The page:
• Cut-offness and isolation: people living in remote areas where the internet cannot reach them are cut off. The same is true for residents of urban areas who live without internet access, leading to social isolation.
  • Barrier to study and knowledge: The coronavirus crisis has resulted in teachers and students not having sufficient technical and digital skills to continue their work and studies from home. Limited access to knowledge also increases ignorance.
  • It exacerbates social inequalities: digital illiteracy reduces the chances of finding a job or accessing a quality job, which has a negative impact on workers’ economies.
  • Gender discrimination: The digital divide harms women more than men, which violates the principles of gender equality.

Strategies to reduce the digital divide

  • Investing in infrastructure: Many areas do not have access to the internet, and in many others access is very limited. However, expanding technological coverage would enable many people to seek jobs and telecommuting outside the city. Building quality infrastructure is one of the Sustainable Development Goals promoted by the UN.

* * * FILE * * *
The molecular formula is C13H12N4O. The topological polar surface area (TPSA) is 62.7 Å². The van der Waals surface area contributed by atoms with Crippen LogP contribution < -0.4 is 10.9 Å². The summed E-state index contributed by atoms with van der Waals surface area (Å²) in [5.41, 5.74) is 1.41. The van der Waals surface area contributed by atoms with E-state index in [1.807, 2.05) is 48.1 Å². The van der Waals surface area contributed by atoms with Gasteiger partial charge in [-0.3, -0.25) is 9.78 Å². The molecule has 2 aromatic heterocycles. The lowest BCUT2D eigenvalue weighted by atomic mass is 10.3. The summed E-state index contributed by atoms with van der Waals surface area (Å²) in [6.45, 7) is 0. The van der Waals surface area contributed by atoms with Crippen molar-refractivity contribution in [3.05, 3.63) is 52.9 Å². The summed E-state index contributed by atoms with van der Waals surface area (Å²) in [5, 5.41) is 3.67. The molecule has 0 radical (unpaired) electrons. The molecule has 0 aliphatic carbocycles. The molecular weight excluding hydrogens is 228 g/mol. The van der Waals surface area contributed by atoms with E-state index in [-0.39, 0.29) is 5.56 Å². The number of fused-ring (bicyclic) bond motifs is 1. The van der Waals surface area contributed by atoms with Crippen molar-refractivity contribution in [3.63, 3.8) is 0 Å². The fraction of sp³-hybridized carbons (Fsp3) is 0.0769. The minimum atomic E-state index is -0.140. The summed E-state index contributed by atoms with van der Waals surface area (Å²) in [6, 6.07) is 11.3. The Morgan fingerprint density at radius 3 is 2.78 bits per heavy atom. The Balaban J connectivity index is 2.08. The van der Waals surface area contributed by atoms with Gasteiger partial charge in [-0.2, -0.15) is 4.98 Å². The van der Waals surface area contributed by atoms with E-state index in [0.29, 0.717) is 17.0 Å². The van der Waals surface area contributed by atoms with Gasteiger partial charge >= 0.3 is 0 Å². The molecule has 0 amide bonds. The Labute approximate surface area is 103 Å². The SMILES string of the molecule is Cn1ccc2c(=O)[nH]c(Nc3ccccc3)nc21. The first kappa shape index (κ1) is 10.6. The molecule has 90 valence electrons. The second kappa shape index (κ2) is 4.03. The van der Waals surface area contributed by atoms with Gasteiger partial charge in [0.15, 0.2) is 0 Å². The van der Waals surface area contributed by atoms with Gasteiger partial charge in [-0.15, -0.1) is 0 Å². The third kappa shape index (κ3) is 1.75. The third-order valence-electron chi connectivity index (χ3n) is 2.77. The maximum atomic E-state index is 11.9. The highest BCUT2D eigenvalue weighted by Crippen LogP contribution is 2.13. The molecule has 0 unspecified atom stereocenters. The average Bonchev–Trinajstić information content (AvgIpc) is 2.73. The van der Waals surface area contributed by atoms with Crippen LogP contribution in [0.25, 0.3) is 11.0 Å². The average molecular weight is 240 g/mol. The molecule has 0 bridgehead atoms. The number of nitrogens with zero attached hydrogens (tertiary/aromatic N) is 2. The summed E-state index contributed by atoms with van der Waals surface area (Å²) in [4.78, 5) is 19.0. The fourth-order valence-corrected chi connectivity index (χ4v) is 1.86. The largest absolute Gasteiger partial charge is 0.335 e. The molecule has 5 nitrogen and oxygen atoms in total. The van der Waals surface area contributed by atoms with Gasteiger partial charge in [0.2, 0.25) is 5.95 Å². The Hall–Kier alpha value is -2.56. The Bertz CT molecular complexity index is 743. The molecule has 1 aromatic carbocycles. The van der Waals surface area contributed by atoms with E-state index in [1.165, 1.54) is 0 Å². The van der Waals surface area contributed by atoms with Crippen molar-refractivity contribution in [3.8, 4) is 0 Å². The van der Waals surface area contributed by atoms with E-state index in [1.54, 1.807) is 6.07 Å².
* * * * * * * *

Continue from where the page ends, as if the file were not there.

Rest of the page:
• Quality digital education: Digital literacy is undoubtedly one of the most important means to reduce the digital divide. A measure that can also be applied in different areas through such simple proposals as setting up training programmes for people without resources, teaching basic skills to older people and sectors that did not grow up with a computer, or promoting the use of online training platforms.
  • Qualified digital personnel: Reducing the digital divide also requires professionals who are able to deal with new technological developments and, above all, to share knowledge and know-how with others. New digital applications and routines require people who have mastered the environment and know how to handle it properly.
  • Facilitating access to technology: There are various projects promoted by public and private institutions to facilitate access to technology, from wifi networks to providing free internet access and increasing connection speed, etc.

Among the most important initiatives is Starlink, a satellite internet provider that brings fast and reliable internet to underserved communities. The SpaceX subsidiary was founded in 2020 by Elon Musk with the aim of providing satellite internet to areas of the world that have limited or no access to the internet. In Germany, the platform is at the forefront of efforts to bridge the digital divide, and more than 1,000 users in Germany already benefit from its services.

The company has made significant progress in connecting rural areas in Germany by bringing high-speed internet to previously unserved or underserved areas. Starlink offers speeds of up to 150 Mbps and latency of up to 40 ms, making it a viable solution for people living in remote areas.

Starlink will launch its first batch of 60 satellites in Germany this summer, which could have a significant impact on the country’s digital divide and economy. By giving more people access to the internet, Starlink could open up new markets and create new opportunities for businesses while lowering the cost of internet access.